As most Gold and Expo Line riders know, trains have been rather crowded lately. In the past three months, new rail extensions have opened to Azusa and Santa Monica, bringing more riders on board. But Metro’s fleet of light rail vehicles is still stretched thin. For some background on why we don’t have all the rail cars we need just yet, see this previous post.
Through the opening of Expo, Metro has received a total of 31 new rail cars. Most of the new cars are now in service, split between the Gold and Expo lines and allowing for three-car trains on some peak hour trips. But most of the trips are still two-car only — and will remain so until more rail cars become available.
And they will become available. Metro receives a new rail car roughly every week. However, you won’t see the new rail cars dropped into service right away. Each has to first be put through a rigorous testing process.
When new rail cars are delivered from the final assembly site in Palmdale, a number of tests are conducted to ensure that nothing happened to them while they were in transit — that no bits were jostled loose or dinged while on the road.
Part of the testing involves the 1,000-mile burn-in. Burn-in is code for putting a new rail car through its paces, a stress test, if you will, so staff can catch and address any issues before the car is placed in service. New trains must run a minimum of 1,000 miles of pre-revenue service before getting to meet the public.
As for the rest of the process, it involves a series of tests that check the function of every system on board, i.e. the computer programming, the signal and electrical connections, the bells and whistles, even things like air conditioning. Some tests are performed within the rail yard — so when you see the new cars in the rail yard, they’re not just sitting there for no reason. Other tests must be performed on the line, which is why you may encounter test trains occasionally during midday or if you happen to travel in the wee hours of the night.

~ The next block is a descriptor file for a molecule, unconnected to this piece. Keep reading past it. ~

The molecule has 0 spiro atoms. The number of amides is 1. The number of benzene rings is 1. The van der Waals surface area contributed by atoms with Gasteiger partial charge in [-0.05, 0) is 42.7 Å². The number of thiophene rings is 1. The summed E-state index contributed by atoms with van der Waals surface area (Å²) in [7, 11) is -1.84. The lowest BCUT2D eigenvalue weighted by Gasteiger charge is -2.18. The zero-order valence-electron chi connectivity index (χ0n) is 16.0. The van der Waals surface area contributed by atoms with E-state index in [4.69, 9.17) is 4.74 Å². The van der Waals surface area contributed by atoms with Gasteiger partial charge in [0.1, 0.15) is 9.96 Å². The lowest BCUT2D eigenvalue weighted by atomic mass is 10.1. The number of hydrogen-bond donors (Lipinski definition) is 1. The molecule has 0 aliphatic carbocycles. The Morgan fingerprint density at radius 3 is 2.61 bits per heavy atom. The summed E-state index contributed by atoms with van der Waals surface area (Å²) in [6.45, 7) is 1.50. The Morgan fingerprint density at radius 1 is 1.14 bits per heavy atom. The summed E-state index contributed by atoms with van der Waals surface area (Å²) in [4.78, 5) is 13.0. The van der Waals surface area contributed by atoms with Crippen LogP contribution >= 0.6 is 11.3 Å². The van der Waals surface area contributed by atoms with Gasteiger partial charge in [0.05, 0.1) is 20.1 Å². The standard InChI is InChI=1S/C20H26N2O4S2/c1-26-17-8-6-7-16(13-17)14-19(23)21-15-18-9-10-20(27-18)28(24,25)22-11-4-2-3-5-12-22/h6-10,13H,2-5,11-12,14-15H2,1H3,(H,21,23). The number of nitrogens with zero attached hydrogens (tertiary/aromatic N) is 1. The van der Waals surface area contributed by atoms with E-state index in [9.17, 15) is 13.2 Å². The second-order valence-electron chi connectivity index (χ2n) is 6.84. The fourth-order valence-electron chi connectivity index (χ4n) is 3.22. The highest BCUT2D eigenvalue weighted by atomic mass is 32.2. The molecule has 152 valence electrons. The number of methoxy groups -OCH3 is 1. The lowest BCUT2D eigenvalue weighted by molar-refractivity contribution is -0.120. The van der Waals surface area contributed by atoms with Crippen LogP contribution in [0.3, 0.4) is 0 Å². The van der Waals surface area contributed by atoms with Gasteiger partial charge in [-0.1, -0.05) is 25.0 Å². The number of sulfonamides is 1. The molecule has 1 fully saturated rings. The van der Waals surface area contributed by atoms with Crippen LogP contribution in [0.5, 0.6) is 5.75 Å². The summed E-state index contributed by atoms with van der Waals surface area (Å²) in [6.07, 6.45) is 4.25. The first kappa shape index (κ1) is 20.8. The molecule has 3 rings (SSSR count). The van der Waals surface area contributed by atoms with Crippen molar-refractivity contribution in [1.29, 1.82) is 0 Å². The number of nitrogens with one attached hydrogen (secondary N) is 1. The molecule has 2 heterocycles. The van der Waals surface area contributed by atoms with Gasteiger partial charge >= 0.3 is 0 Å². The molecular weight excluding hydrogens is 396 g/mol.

Due to the number of complex systems that must be tested, the entire process normally takes about one week. However, it may take longer depending on availability of rail yard resources — the yard also needs to handle trains currently in service — and availability of the line. Staff makes every effort not to impact service hours with test trains, which limits the amount of time they have each day to complete the 1,000-mile burn-in.
So until these new cars become available, expect some extra crowding on Gold and Expo, particularly during peak hours. Metro Rail Operations staff is always monitoring ridership to make sure the situation doesn’t become unsafe. And we’ll keep making announcements about moving to the center of the train and not blocking doors — little things that make traveling with a lot of people a little easier.
But please also keep in mind that new rail cars aren’t a magical fix. They don’t automatically mean every train will suddenly be longer. There are various reasons why not every rail car is placed into service, such as regular maintenance. And while Metro will try to add capacity to its system, we also want the mass in mass transit to happen. We’re not trying to pack people in like sardines, but passengers standing? Might just be the new normal.
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